US defense contractors see longer term benefits from war in Ukraine

A Ukrainian solider unloads a delivery of Javelin missiles from the United States, at the

US arms manufacturers are not cashing in directly from the thousands of missiles, drones and other weapons being sent to Ukraine, but they do stand to profit big-time over the long run by supplying countries eager to boost their defenses against Russia.

Like other Western countries, the United States has turned to its own stocks to furnish Ukraine with shoulder-fired Stinger and Javelin missiles, for instance. These weapons from Lockheed-Martin and Raytheon Technologies were paid for some time ago.

So these companies’ first quarter results, due to be released in coming weeks, should not be especially fatter because of the rush to arm Ukraine as it fights off the Russian invasion.

But those US military weapons stockpiles being tapped for Kyiv will need to be replenished.

The Pentagon plans to use $3.5 billion earmarked for this purpose in a spending bill approved in mid-March, a Defense Department spokesman told AFP.

The Javelin anti-tank missile is made by a joint venture between Lockheed and Raytheon. The latter’s Stinger anti-aircraft missile had ceased to be produced until the Pentagon ordered $340 million of them last summer.

“We are exploring options to more quickly replenish US inventories and backfill depleted stocks of allies and partners,” the spokesman said.

“It will take time to revive the industrial base — at the prime and at sub-tier suppliers — to enable production to resume,” he added.

The profits that the companies make from these missiles, known for being simple to use, will not exactly be staggering, defense industry experts told AFP.

“If 1,000 Stingers and 1,000 Javelins get shipped to Eastern Europe each month for the next year, which is not unlikely given the current pace, in our view, we think it would equate to $1 billion to $2 billion in revenue for both program manufacturers, which is material,” said Colin Scarola of CFRA, an investment research firm.

Raytheon’s and Lockheed’s revenue figures last year dwarf that amount, however: $64 billion and $67 billion, respectively.

“Raytheon probably made more money off selling a Patriot missile system to Saudi Arabia than they will from making Stinger missiles,” said Jordan Cohen, an arms sales specialist at the Cato Institute.

“They’re only going to put so much effort into producing those weapons that are not that valuable,” Cohen told AFP.

Lockheed, Raytheon and another arms manufacturer, Northrop Grumman, did not respond to AFP requests for comment.

General Dynamics said it has not raised its financial outlook since January, while Boeing just said it is up to governments to decide how to spend money earmarked for defense.

– Competition among major powers –

Some weapons manufacturing executives hinted when they last released quarterly results in late January that the situation around the world would benefit them.

Greg Hayes, Raytheon’s CEO, said that rising tensions in Asia, the Middle East and Eastern Europe would lead to higher international sales — not right away but later in 2022 and beyond.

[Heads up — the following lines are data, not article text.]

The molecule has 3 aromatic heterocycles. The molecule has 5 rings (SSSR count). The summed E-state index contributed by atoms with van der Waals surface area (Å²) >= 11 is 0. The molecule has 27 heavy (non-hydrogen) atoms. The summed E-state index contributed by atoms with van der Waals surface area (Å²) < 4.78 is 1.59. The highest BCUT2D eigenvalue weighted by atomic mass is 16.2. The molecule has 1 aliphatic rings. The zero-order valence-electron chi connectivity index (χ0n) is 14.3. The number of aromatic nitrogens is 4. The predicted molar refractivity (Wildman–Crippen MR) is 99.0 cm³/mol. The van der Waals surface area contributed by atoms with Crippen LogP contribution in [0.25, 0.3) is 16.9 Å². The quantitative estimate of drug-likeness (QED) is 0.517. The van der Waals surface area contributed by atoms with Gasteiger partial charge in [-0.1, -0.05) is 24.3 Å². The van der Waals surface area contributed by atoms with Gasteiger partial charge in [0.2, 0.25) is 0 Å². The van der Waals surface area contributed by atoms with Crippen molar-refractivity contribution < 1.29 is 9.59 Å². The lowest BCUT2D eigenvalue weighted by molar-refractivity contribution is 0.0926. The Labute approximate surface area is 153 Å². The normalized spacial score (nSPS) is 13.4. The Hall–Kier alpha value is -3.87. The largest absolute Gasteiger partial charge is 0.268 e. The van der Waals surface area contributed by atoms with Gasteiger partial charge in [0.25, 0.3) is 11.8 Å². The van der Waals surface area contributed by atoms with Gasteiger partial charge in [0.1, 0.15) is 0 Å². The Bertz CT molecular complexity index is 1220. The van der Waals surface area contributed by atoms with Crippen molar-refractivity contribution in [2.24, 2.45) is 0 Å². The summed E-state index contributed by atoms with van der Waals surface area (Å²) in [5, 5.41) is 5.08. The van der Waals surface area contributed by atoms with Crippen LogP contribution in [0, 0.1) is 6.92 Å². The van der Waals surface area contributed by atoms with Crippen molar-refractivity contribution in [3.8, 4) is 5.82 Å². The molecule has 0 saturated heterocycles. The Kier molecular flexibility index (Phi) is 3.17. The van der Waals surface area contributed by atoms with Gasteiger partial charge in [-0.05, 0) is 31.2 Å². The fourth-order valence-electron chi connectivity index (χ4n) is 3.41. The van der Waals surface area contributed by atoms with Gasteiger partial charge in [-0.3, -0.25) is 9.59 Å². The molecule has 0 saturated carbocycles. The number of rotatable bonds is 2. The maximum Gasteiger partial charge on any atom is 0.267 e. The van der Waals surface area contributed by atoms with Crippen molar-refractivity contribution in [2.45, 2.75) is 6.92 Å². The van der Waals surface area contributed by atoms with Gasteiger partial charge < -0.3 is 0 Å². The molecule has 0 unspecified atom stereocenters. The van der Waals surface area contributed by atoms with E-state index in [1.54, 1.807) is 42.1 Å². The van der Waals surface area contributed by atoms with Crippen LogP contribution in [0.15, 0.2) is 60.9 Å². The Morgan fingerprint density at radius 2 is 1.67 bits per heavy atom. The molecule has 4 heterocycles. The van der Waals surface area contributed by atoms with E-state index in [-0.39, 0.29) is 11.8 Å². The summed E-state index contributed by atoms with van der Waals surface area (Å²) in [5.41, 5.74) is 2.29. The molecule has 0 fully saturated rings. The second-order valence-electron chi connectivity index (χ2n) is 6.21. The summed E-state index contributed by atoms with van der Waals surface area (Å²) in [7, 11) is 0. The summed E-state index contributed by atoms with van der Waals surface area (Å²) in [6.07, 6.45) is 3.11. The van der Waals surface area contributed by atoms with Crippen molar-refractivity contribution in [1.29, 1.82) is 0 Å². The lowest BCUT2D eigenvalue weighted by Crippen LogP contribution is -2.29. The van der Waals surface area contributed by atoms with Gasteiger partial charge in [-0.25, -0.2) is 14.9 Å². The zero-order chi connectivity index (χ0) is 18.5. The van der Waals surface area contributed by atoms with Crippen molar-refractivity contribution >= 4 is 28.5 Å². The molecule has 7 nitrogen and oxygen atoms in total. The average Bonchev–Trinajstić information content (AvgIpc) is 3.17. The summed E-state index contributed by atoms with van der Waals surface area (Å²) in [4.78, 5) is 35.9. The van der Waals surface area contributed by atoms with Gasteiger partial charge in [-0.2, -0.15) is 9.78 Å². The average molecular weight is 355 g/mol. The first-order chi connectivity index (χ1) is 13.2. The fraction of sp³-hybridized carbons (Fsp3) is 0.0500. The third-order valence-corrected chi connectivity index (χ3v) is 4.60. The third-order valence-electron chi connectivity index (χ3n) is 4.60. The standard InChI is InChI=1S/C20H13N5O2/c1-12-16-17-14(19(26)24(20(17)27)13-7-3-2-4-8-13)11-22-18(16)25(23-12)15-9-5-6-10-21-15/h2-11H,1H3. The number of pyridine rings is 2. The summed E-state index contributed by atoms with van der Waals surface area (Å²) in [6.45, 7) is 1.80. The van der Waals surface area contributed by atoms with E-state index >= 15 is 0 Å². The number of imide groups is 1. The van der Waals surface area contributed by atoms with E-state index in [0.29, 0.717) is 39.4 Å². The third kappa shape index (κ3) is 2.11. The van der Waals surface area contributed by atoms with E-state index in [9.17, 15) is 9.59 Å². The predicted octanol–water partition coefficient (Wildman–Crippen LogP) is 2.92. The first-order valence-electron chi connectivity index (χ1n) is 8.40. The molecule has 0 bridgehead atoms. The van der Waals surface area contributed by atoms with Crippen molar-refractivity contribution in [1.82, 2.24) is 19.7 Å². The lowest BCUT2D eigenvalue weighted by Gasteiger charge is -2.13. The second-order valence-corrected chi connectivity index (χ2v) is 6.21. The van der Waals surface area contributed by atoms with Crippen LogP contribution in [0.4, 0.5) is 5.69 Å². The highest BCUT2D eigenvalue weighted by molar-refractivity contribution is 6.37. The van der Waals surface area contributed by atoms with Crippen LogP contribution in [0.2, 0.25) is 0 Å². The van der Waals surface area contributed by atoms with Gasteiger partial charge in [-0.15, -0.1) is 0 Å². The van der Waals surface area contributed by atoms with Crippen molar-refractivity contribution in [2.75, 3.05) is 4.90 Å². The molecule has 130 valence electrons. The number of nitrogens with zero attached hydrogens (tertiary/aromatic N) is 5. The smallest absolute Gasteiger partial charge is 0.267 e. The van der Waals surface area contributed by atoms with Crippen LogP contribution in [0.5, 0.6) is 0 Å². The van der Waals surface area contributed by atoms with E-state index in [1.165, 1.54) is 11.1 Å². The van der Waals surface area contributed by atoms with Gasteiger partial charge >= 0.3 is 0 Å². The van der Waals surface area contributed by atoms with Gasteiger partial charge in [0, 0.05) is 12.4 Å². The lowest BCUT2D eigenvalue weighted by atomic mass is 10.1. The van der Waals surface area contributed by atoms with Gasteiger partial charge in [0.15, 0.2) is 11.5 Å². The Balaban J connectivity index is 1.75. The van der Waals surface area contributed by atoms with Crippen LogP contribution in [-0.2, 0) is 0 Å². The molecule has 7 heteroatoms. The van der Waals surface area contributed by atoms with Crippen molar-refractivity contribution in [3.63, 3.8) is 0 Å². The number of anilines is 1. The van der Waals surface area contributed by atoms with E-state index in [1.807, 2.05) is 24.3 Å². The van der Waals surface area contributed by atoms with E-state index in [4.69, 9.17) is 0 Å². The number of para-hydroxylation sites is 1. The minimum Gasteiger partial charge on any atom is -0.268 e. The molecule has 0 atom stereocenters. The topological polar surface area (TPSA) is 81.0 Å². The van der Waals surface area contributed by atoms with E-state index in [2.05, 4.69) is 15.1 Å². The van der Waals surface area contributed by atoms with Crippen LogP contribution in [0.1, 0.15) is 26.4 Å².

His counterpart at Lockheed-Martin, James Taiclet, said he observed “renewed great power competition” that could trigger higher US military spending.

“The war in Ukraine reshuffles the geopolitical order, in a way that hasn’t really been seen in the past 30 years,” said Burkett Huey of Morningstar, a financial services company.

“People are starting to realize that the world is a lot less safe and there’s probably going to need to be increased investment in defense products, which would benefit the contractors,” Huey said.

Eric Heginbotham, a researcher at the MIT Center for International Studies, said that for Western governments — as has been the case for years in Asia — “there will be much less appetite for decreases” in military spending.

In the United States, President Joe Biden has proposed a four percent increase in the Pentagon budget. Inflation in America is running much higher, but Biden at least did not propose spending cuts.

Germany, long wary of high military budgets, announced a major policy shift in late February after the Russian invasion of Ukraine, saying it would immediately free up 100 billion euros to modernize its armed forces.

“Countries are going to be looking to increase interoperability with the United States, which is really sort of the central pillar in NATO,” said Heginbotham.

In mid-March, Germany said it would acquire F-35 fighter jets from Lockheed. It will take several years for them to be delivered, and it is then when manufacturers get paid, for the most part.

This “sort of F-35-ification of European armies” is good business for US military contractors, and the US military also likes it because it means common operating platforms, said Eric Gomez, a defense policy expert at the Cato Institute.

“But on the other side, it makes it harder for the United States to kind of ever consider stepping back from Europe, as the Biden administration keeps saying that China is the big game in town,” said Gomez.


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